Thursday, February 21, 2013

Down - IV: Part One

The idea is intriguing enough: an immediate extended play designed to highlight a different facet of the band’s personality.

Unfortunately, the band in this case is Down and the personality resides firmly on the massive ego that is frontman Phil Anselmo.

Down IV: Part One (The Purple e.p.) represents the heavier side of the band, a mammoth-pace sludgefeast that wears such worthy influences like Kyuss and Saint Vitus boldly on its sleeve.

But while the production deficiencies found within the catalog of both of those bands have proven to be critical to their legacy, it was also created from a budgetary need. Neither band had much money to work with, and what they did have was usually outdated and unreliable.

This isn’t the case with Down, and while there’s nothing to suggest that these New Orleans refugees can throw money around the studio, they certainly should have enough cash on hand to deliver a properly mixed release, especially on one designed to focus on their riffage.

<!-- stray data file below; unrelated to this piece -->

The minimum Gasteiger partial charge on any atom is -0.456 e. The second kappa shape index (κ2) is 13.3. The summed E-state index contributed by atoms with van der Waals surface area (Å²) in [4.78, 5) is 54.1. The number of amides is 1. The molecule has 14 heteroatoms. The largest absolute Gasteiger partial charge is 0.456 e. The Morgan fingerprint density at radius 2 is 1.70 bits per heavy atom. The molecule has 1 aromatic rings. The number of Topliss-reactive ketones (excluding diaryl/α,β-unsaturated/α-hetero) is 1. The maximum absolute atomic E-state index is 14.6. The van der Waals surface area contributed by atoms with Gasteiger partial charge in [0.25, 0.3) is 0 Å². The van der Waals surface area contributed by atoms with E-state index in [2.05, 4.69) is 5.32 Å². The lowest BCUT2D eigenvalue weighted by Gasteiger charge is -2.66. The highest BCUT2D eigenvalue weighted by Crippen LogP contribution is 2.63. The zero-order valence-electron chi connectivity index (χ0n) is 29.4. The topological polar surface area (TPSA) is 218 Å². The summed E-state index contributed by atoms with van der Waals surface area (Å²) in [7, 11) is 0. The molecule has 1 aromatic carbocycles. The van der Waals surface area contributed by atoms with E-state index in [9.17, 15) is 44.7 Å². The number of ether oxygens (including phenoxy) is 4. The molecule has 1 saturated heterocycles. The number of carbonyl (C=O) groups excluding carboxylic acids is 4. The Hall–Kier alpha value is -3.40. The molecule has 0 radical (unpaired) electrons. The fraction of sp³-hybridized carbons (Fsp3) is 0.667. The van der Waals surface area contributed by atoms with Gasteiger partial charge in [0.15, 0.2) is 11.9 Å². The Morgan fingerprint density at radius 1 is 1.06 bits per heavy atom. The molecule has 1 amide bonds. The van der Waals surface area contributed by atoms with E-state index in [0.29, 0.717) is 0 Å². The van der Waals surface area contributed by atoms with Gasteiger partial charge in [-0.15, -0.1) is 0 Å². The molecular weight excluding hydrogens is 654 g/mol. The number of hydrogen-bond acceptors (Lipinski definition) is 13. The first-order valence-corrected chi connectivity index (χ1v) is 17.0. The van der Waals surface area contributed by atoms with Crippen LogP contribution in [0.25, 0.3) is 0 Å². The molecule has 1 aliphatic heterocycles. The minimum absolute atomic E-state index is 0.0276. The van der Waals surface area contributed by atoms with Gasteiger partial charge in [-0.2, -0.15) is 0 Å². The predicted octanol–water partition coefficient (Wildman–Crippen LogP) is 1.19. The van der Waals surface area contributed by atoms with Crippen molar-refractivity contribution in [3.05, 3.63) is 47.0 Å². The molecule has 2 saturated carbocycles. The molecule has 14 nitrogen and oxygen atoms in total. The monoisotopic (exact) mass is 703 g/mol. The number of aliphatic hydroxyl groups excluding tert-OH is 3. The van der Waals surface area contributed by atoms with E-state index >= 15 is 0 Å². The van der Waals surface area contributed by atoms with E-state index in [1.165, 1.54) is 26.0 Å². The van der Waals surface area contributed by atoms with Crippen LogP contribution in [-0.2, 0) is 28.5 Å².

The e.p. begins with the slow fade in of a skull-crushing riff. It keeps building, until a minute in some nifty guitar harmonics arrive. There’s still no vocals in the mix, no bass either, and outside of the dry snare crack and dead thud of the drummer’s bass drum, hardly any dynamics to the drums.

It certainly sounds raw, to an extent, but it isn’t until Anselmo blurts out “One, two, three, GO!” that you realize how fucked up the mix really is.

Anselmo’s always been a one-trick pony when it comes to vocal ability, but on Down IV: Part One, you’d think that he’s fucking Pavarotti considering how high in the mix they’ve put his vocals. After each lazy line, Phil works up some even lazier delivery, occasionally belching out the song title for the chorus, each burp even louder in the mix than the last.

Underneath his dominance is a layer of sludge that carries no real identity or, more importantly, bite. On “Open Coffins,” Anselmo encourages his guitarists Pepper Keenan and Kirk Windstein to “Tear that shit up young son,” with every follow-up bark of “Yeah” and “That’s what I’m talking about” his mouth overtakes the amplifier, defeating any notion that shit was indeed, tore up.

What’s left is a very egocentric project that plods along at a clumsy pace, hardly adhering to its original intent and doing little to suggest that we need a sequel.

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